I’m back after a three-week hiatus, and I am refreshed and revived. I am blessed that my husband and I could venture abroad to Spain. There are a few things that I want to share with you that I learned from the Spanish culture:
Enjoy each day as if there’s no tomorrow.
Take in the beauty around you.
Eat good food every day.
I hope that you can take these learnings with you into the week.
Are you taking a vacation soon? Get excited as your time for rejuvenation is coming soon. If you cannot take a vacation right now, check out my previous post on how to simulate a necessary mental break.
While I was away, I did have the opportunity to read a lot, and thus I want to share a couple of articles that should benefit you on your wealth-building journey:
Should You Pay Off Your Mortgage? The New Tax Law Changes The Math. The WSJ purports the following – “For 2017, 32 million tax filers got a mortgage-interest deduction. For 2018, that number will drop to 14 million.” This is alarming! Since the standard deduction is doubling to $12,000 for single-filers and to $24,000 for most married couples, filers will no longer benefit from breaking out mortgage deductions. Also, there is a new cap on deducting more than $10,000 of local income or sales and property taxes, also known as SALT, which is per tax return.
Some advisors argue that the changes to the mortgage deduction strengthen the argument for paying down or off a mortgage because you would want to pay off the debt with less tax benefit. However, I argue that you should also consider whether paying down your mortgage makes financial sense because it will also mean restricting access to funds that you may need. Consult your tax advisor now to see how the changes in the tax law may affect your decisions on paying off your mortgage.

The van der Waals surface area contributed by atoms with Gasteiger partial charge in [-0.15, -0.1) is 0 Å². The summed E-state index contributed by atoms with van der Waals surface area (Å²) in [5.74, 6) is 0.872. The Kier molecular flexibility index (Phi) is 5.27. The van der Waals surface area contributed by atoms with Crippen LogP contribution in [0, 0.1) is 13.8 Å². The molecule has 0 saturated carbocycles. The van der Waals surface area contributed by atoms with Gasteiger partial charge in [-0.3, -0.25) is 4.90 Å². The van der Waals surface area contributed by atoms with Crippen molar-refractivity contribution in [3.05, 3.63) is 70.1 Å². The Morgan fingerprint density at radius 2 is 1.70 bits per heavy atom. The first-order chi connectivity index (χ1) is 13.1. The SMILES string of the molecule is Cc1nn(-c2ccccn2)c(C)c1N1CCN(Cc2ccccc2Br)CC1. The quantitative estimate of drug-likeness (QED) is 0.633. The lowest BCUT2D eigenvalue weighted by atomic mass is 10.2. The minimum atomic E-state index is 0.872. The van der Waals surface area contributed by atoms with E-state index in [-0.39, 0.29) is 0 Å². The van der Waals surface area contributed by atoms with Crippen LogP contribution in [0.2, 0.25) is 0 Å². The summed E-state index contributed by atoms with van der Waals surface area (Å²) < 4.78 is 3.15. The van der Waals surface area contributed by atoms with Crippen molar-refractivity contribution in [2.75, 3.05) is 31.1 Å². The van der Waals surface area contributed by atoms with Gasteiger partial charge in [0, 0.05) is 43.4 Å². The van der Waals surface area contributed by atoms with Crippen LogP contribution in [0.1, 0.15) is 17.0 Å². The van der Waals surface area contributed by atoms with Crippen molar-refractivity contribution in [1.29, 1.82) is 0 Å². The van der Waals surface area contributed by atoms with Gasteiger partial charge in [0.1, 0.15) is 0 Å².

How Baby Boomers Broke America. Steven Brill’s poignant article in Time magazine describes how the “core values that make America great began to bring America down” about fifty years ago. As you may know, I was both an Economics and American Studies major in college, and thus I’m fascinated by the article’s honesty about how we got to a culture of income inequality and greed. Regardless of your political affiliation, I think you’ll find value in Brill’s perspective as he also provides a glimmer of hope on how to put the pieces back together; It starts with everyday citizens (that's you) who can unite the middle class and the poor rather than divide them.
Why You Probably Have Less Money Invested in Stocks Than You Should. I agree with Gary Smith’s opinion piece in Market Watch. I want to point out a few key points from the article (1) Most investors are risk-averse; they are afraid to lose money. (2) Many investors have recently taken their money out of the market because they are waiting for prices to collapse so that they can buy stocks at bargain prices. While “it is a good idea to buy stock at low prices, it is seldom a good idea to try to time the market, sitting on cash while waiting for bargains to materialize.” (3) What is certain is that U. S. stocks will do well in the long run and you don’t want to be left behind.
I agree with these three points on stock market investing, and if you have any other points to add to the list, please leave a comment below. What will you do with your stock investments?